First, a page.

By Michael Shelford © 2019
In May 1930, a young man by the name of George Harper entered a lane near the corner of Bourke and Swanston St. George Harper wasn’t his only name, he was also known as George Ferguson, George Fraser, George Lewis, John Kite, Degen etc. He was a drinker, a brawler, and made his living as a thief, burglar, and pimp.
As he entered the lane he met with an acquaintance called Thomas Brown. Brown suggested that he go and buy them both a bottle of beer, but George declined, explaining that he didn’t have enough money. It was then that there was a sudden movement from Brown’s arm as he pulled a cut throat razor from his pocket and slashed George across the face.
George managed somehow to walk to Melbourne Hospital. By the time he got there he was weak, his clothes saturated in blood. The injury to George’s face was horrendous. The wound was 6 inches long, stretching from ear to mouth. It was an inch deep, had gone through nerves, muscles and a gland, and had caused partial paralysis to some of his facial muscles. Over 40 stitches were installed and for some time his life was considered to be in peril.
Thomas Brown was arrested later that evening in a billiard saloon on Flinders St and charged with occasioning grievous bodily harm.
The story above was how George originally explained the circumstances to police, but by the time of the trial, the narrative had changed slightly. George testified that he’d met Brown in Bourke St, and that Brown had been accompanied by a man called ‘Snowy’. He, (George), had argued with Brown, and Brown had then slashed him with a razor.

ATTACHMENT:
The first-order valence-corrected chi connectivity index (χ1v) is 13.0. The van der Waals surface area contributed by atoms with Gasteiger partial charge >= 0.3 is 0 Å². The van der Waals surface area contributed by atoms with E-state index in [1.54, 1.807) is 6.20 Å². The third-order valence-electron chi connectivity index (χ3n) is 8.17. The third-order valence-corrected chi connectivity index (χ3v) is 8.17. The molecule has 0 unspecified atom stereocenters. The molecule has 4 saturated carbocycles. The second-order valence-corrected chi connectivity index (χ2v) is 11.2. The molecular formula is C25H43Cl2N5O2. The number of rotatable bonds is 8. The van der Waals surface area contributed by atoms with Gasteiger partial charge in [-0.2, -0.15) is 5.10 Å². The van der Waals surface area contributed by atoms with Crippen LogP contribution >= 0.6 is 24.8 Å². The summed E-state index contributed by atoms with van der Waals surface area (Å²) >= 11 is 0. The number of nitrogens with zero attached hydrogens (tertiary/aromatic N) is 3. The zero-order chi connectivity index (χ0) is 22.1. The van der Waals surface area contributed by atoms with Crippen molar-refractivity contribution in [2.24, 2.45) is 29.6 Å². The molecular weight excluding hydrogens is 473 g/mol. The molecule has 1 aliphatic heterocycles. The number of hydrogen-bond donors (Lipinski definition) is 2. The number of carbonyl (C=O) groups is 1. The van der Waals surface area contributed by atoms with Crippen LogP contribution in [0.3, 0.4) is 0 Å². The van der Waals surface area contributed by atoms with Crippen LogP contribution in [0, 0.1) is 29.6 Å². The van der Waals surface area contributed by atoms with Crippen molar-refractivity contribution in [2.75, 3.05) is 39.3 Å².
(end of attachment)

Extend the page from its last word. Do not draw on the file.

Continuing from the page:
Not surprisingly, Brown gave a different explanation in his own defence. He said that the man ‘Snowy’ was not his friend but his enemy. That Snowy was the one in possession of the razor, not he. “Snowy tried to slash me with a razor”, he explained, "I ducked and it caught Harper in the face.”
A friend of Brown’s gave testimony which supported this version of events. None of them knew the true identity of this ‘Snowy’ character so he couldn’t be called to testify.
At this point the Judge had had enough. He directed that the jury find Brown not guilty because obviously everybody was too drunk on the evening in question to be able to give reliable testimony.
Note: By the early 1930’s the use of the cut throat razor as a weapon was becoming more common in the Melbourne underworld. There was belief at the time that this was a result of amendments in the Vagrancy Act in NSW. The amendments meant that people could be sentenced just for ‘consorting’ with known criminals. Many of Sydney’s gangsters relocated to Melbourne at this time. Quite a few of those who relocated had been active in Sydney’s razor gang era (roughly 1927-1931).
Keep an eye on this page for Part 3 which will be coming soon.
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Michael Shelford is a writer who specialises in Australian true crime. He is currently completing a book on Melbourne's crime scene c1890's to 1920's. He is also the creator and guide for the walking tour company Melbourne Historical Crime Tours.